Wearing a dress in the name of charity is what Greg Beazley is all about.
Every year on a Saturday or Sunday in October, local surfers gather at Bondi Beach with their frocks and go surfing to raise money and awareness to help girls in Sierra Leone, Africa gain access to education – a privilege few girls ever receive.
I sat down with this ‘heart of gold’ surfer to talk about how it all started.
Thara (T): What do you do outside the ‘Surfers in a dress’ campaign? Do you work with other charitable organisations?
Greg (G): I’m a marketing consultant, specialising in customer lifecycle management and marketing automation. I’ve been surfing since I was 16 and absolutely love it. It’s the perfect mix of exercise, fun, relaxation and mates. I don’t work with other charities (yet), but I am an avid supporter of Kiva.org. They’re a microfinance charity that offer small scale loans to people in third world countries, so they can start or grow their business.
T: How did you come across One Girl?
G: My good friend, David Dixon is the co-founder of One Girl. It was through his personal experiences and stories from Sierra Leone that struck a chord in me and I’ve been supporting the charity since the beginning.
T: What was the response to your first campaign in 2012?
G: It was surprisingly good, considering I only had less than 3 weeks to organise it. About 45 people attended and we raised $5000.
T: What do you think made it so successful?
G: I think because I had a number of friends who joined the team and helped raise the money fairly quickly. That’s really the key. Creating a tribe of like-minded people to work towards a common goal. In terms of attendance, I luckily had a large group from Let’s Go Surfing school in Bondi come along and make the event an instant success.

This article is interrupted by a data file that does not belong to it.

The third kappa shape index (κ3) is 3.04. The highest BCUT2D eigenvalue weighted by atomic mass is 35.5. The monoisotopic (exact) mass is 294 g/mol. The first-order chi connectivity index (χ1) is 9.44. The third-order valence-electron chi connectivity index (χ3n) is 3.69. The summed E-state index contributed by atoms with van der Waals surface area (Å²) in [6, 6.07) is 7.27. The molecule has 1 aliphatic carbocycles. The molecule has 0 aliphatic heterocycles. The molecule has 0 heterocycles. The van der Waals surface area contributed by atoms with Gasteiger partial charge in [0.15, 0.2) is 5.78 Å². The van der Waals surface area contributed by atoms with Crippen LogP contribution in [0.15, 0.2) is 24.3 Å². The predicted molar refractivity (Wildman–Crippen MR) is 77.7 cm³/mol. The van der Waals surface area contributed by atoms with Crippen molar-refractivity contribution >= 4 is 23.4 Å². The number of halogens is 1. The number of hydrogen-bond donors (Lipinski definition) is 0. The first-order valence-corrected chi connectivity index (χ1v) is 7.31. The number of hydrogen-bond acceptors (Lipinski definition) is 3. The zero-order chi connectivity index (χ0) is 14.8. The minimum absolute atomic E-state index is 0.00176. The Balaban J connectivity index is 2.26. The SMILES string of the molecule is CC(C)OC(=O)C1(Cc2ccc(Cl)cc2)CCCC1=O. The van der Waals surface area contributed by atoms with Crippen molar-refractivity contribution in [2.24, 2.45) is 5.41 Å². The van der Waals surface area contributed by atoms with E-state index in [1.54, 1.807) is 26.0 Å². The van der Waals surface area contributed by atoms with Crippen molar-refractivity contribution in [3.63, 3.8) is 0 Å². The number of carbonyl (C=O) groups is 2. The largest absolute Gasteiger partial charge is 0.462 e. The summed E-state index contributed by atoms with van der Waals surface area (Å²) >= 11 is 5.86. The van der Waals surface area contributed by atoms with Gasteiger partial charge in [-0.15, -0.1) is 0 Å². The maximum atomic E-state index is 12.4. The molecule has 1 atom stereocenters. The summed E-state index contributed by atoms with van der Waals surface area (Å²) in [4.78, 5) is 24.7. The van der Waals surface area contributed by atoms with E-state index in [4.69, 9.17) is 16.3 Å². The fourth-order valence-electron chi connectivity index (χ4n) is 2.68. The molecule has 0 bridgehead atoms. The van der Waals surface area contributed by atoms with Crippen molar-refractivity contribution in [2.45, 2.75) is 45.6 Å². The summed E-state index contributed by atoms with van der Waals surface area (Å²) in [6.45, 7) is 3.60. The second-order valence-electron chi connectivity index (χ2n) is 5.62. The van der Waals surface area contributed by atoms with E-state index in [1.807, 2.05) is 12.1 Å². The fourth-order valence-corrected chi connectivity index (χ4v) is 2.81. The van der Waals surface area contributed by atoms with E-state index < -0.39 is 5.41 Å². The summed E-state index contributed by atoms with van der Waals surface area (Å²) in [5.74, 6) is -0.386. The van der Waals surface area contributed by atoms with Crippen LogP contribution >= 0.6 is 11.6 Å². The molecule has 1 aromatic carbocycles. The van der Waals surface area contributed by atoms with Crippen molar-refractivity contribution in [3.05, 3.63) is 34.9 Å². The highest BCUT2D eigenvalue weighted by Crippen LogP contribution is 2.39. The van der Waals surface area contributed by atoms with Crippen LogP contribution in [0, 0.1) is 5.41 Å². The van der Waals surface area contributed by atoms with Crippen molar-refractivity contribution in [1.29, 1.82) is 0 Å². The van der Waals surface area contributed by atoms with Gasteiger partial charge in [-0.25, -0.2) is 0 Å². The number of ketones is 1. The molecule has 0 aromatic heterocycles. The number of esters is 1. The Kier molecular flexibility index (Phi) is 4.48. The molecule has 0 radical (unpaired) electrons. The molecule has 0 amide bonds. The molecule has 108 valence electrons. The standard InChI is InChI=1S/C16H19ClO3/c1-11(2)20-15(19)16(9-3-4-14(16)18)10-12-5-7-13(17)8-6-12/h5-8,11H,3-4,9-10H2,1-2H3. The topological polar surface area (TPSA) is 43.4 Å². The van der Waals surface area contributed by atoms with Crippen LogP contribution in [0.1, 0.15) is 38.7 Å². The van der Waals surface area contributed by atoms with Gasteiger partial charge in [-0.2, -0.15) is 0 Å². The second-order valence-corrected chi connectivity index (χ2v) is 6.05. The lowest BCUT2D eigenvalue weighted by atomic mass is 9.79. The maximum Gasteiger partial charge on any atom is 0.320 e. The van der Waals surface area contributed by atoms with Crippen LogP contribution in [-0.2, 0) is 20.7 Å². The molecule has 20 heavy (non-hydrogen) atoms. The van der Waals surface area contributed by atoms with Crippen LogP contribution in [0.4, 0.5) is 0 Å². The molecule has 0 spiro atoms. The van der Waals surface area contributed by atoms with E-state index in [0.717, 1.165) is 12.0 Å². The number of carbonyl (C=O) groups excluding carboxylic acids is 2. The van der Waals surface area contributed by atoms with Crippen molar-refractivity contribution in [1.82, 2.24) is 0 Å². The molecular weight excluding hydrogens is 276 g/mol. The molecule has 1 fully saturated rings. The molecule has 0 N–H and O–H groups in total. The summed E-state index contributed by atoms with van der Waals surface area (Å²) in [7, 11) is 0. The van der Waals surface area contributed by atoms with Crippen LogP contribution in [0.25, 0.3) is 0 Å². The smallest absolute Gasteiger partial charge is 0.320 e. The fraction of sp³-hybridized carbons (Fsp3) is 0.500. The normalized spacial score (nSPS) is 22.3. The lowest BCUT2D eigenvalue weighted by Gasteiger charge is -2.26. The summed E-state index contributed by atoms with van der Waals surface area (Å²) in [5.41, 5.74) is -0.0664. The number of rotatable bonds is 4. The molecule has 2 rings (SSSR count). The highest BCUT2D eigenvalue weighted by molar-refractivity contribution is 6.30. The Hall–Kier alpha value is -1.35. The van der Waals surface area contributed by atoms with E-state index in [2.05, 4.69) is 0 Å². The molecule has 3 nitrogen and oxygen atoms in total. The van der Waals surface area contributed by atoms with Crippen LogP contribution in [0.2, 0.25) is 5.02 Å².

T: Are you planning on making the event bigger and better in years to come? Will there be any surprises in store this year that weren’t included last year?
G: That’s the plan. My vision is to make it a Bondi community event, where several local businesses around the area are proud supporters of it and representatives of each business take part in the challenge of wearing a school dress and coming down to have some fun (whether they surf or not). In terms of surprises this year, I’m trying my best to get some celebrities involved and wearing a dress on the day.
T: Do you think you will make it a nationwide event that could occur at different beaches around Australia?
G: I’ve already had some interest from other ambassadors of One Girl in Wollongong and Adelaide who also want to hold a Surfers In A Dress event in their area. Who knows, maybe Surfers In A Dress will become a franchise event around the country or even the world. That would be awesome to see. I think if Surfers In A Dress continues to build momentum and more people get involved and get behind the cause of helping girls gain access to education in Sierra Leone, then really, the sky’s the limit.
Photo credits: Jaydon Cabe Photography